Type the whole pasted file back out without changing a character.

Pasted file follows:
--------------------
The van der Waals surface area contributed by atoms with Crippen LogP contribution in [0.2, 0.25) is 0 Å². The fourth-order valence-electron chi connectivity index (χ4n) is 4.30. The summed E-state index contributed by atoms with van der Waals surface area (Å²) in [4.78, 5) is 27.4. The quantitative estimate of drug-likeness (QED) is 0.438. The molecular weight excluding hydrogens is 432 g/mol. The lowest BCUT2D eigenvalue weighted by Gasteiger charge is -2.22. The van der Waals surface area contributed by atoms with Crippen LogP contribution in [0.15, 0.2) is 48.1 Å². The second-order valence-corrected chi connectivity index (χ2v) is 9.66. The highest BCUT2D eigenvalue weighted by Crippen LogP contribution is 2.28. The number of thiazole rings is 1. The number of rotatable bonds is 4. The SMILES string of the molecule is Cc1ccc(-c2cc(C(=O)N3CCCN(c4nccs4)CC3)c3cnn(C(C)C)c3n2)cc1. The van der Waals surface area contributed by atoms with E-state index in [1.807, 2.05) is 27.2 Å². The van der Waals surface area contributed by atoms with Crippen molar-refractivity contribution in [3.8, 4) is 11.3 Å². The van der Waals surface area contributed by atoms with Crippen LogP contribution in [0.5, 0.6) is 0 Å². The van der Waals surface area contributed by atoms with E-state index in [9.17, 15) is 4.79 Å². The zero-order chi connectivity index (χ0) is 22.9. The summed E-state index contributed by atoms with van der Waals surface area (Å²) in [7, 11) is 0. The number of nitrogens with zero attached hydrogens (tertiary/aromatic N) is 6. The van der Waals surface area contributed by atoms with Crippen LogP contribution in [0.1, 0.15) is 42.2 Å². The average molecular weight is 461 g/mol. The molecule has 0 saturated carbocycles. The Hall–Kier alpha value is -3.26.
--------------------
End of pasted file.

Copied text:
The van der Waals surface area contributed by atoms with Crippen LogP contribution in [0.2, 0.25) is 0 Å². The fourth-order valence-electron chi connectivity index (χ4n) is 4.30. The summed E-state index contributed by atoms with van der Waals surface area (Å²) in [4.78, 5) is 27.4. The quantitative estimate of drug-likeness (QED) is 0.438. The molecular weight excluding hydrogens is 432 g/mol. The lowest BCUT2D eigenvalue weighted by Gasteiger charge is -2.22. The van der Waals surface area contributed by atoms with Crippen LogP contribution in [0.15, 0.2) is 48.1 Å². The second-order valence-corrected chi connectivity index (χ2v) is 9.66. The highest BCUT2D eigenvalue weighted by Crippen LogP contribution is 2.28. The number of thiazole rings is 1. The number of rotatable bonds is 4. The SMILES string of the molecule is Cc1ccc(-c2cc(C(=O)N3CCCN(c4nccs4)CC3)c3cnn(C(C)C)c3n2)cc1. The van der Waals surface area contributed by atoms with E-state index in [1.807, 2.05) is 27.2 Å². The van der Waals surface area contributed by atoms with Crippen molar-refractivity contribution in [3.8, 4) is 11.3 Å². The van der Waals surface area contributed by atoms with Crippen LogP contribution in [0.5, 0.6) is 0 Å². The van der Waals surface area contributed by atoms with E-state index in [9.17, 15) is 4.79 Å². The zero-order chi connectivity index (χ0) is 22.9. The summed E-state index contributed by atoms with van der Waals surface area (Å²) in [7, 11) is 0. The number of nitrogens with zero attached hydrogens (tertiary/aromatic N) is 6. The van der Waals surface area contributed by atoms with Crippen LogP contribution in [0.1, 0.15) is 42.2 Å². The average molecular weight is 461 g/mol. The molecule has 0 saturated carbocycles. The Hall–Kier alpha value is -3.26.